"Noise" was my first exposure to the work of Jack Vance, and I went on to read a lot more by him during my 'teens. My reactions were mixed. Some of the stories I admired for their intensity and clever details -- "The Dragon Masters," for example, or "The Moon Moth." Others felt emotionally hollow; lacking all conviction of detail or mood, they seemed less like stories written than stories typed. The worst example of this would be "The Last Castle."
After a while, the doubts appeared. Vance had been praised for the sensual details of his work, but I found that other writers had better eyes for setting. I preferred Clark Ashton Smith, J. G. Ballard, Avram Davidson, M. John Harrison, Gardner Dozois, C. L. Moore: writers who presented their worlds with a vivid sensory conviction that went far beyond anything I had found in Vance. And although he had been praised as a stylist, I found more precision and flavour in the best prose of Damon Knight, James Blish, Brian Aldiss.
For me, his greatest limitation was a focus on surfaces, rarely on depths. His detached, ironic approach to narrative could only take him so far, and it often kept him away from those fundamental things that make fiction worth reading. A typical example: at one point in The Languages of Pao, the protagonist was left alone with a woman who took an interest in him. Most writers would use this moment to uncover a character's inner life, to suggest the emotions and motivations that he would normally keep hidden; but given this opportunity, Vance drew the curtain and slipped away. "The Last Castle" went even further in avoiding depths, and I could never understand its appeal.
And so, by the time I was twenty, I had stopped reading Jack Vance. Curiosity brought me back to his work a few years ago, and my reactions have been much the same: he will never be a favourite of mine, and much of his work is not for me, but some of the stories I loved in my 'teens I would still call wonderful.
"Noise," for example.
The story begins with a clumsy prologue:
Captain Hess placed a notebook on the desk and hauled a chair up under his sturdy buttocks. Pointing to the notebook, he said, “That’s the property of your man Evans. He left it aboard the ship.”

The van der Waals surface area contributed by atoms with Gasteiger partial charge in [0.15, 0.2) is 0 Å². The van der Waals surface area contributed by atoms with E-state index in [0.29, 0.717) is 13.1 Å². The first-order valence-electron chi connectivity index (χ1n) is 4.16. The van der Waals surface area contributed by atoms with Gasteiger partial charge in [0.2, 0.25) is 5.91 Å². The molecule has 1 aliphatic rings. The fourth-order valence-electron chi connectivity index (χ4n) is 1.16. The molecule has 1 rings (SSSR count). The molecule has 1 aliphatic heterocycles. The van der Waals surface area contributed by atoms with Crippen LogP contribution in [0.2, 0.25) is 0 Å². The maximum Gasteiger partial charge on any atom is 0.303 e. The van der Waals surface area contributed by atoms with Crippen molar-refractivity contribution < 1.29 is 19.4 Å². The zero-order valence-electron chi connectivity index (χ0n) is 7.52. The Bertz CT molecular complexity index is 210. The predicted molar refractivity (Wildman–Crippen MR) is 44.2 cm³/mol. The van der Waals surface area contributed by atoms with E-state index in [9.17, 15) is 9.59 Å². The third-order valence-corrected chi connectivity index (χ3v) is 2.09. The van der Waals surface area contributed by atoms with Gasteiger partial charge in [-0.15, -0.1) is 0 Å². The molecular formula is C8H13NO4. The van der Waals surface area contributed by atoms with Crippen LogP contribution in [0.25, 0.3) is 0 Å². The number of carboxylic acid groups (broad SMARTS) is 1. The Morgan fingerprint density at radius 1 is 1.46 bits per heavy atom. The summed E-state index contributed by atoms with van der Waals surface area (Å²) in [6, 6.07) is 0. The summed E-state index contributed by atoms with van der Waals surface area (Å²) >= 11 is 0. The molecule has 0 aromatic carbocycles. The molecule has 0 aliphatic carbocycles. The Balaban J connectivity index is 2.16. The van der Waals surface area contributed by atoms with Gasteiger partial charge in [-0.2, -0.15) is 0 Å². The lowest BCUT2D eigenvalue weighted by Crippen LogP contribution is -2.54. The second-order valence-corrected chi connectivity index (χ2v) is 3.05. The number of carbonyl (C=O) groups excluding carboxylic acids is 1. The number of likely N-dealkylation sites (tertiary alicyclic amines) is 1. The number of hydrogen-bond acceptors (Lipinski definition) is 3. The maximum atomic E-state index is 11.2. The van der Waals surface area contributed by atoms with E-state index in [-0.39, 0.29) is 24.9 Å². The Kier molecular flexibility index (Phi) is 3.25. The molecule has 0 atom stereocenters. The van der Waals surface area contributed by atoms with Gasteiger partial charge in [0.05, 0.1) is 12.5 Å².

Galispell asked in faint surprise, “There was nothing else? No letter?”
“No, sir, not a thing. That notebook was all he had when we picked him up.”
Galispell rubbed his fingers along the scarred fibers of the cover. “Understandable, I suppose.” He flipped back the cover. “Hmmmm.”
The notebook, however, in a quiet and more confident style, tells an enigmatic story in stark yet colourful detail:
The blue day goes. The sapphire sun wanders into the western forest, the sky glooms to blue-black, the stars show like unfamiliar home-places.
For some time now I have heard no music; perhaps it has been so all-present that I neglect it.
The blue star is gone, the air chills. I think that deep night is on me indeed…I hear a throb of sound, plangent, plaintive; I turn my head. The east glows pale pearl. A silver globe floats up into the night like a lotus drifting on a lake: a great ball like six of Earth’s full moons. Is this a sun, a satellite, a burnt-out star? What a freak of cosmology I have chanced upon!
The silver sun -- I must call it a sun, although it casts a cool satin light -- moves in an aureole like oyster-shell. Once again the color of the planet changes. The lake glistens like quicksilver, the trees are hammered metal… The silver star passes over a high wrack of clouds, and the music seems to burst forth as if somewhere someone flung wide curtains: the music of moonlight, medieval marble, piazzas with slim fluted colonnades, soft sighing strains….
When I was nine years old, I loved the simple magic of the story. It offered no explanations, no background. It only conveyed the baffled response of one man to a strange yet welcoming place, and it did this one thing with clarity and confidence.
The star falls; the forest receives it. The sky dulls, and night has come.
I face the east, my back pressed to the pragmatic hull of my lifeboat. Nothing.
I have no conception of the passage of time. Darkness, timelessness. Somewhere clocks turn minute hands, second hands, hour hands -- I stand staring into the night, perhaps as slow as a sandstone statue, perhaps as feverish as a salamander.
In the darkness there is a peculiar cessation of sound. The music has dwindled; down through a series of wistful chords, a forlorn last cry….
A glow in the east, a green glow, spreading. Up rises a magnificent green sphere, the essence of all green, the tincture of emeralds, glowing as grass, fresh as mint, deep as the sea.
A throb of sound: rhythmical strong music, swinging and veering.
The green light floods the planet, and I prepare for the green day.
As I read this again last week, what struck me was the absence of those ingredients often considered fundamental to fiction. Is there any hint of characterization? No. Of conflict? Not really. Of rising tension? Hardly at all. Curiosity about the next page? This might work on a first reading, but not on the next.
Instead, what drives the story, what kept me reading, is a quality hard to describe yet undeniable: the allure of wonder. With stark imagery, with simple use of colour, "Noise" tugged me towards a mysterious, beautiful place, and made me want to stay.
People who read and write must decide for themselves what works in a short story. For me, quite often, this can be hard to specify; I can only point, and quote, and say, Magical. That was my response to "Noise" when I was nine years old, and this is how I feel about it now.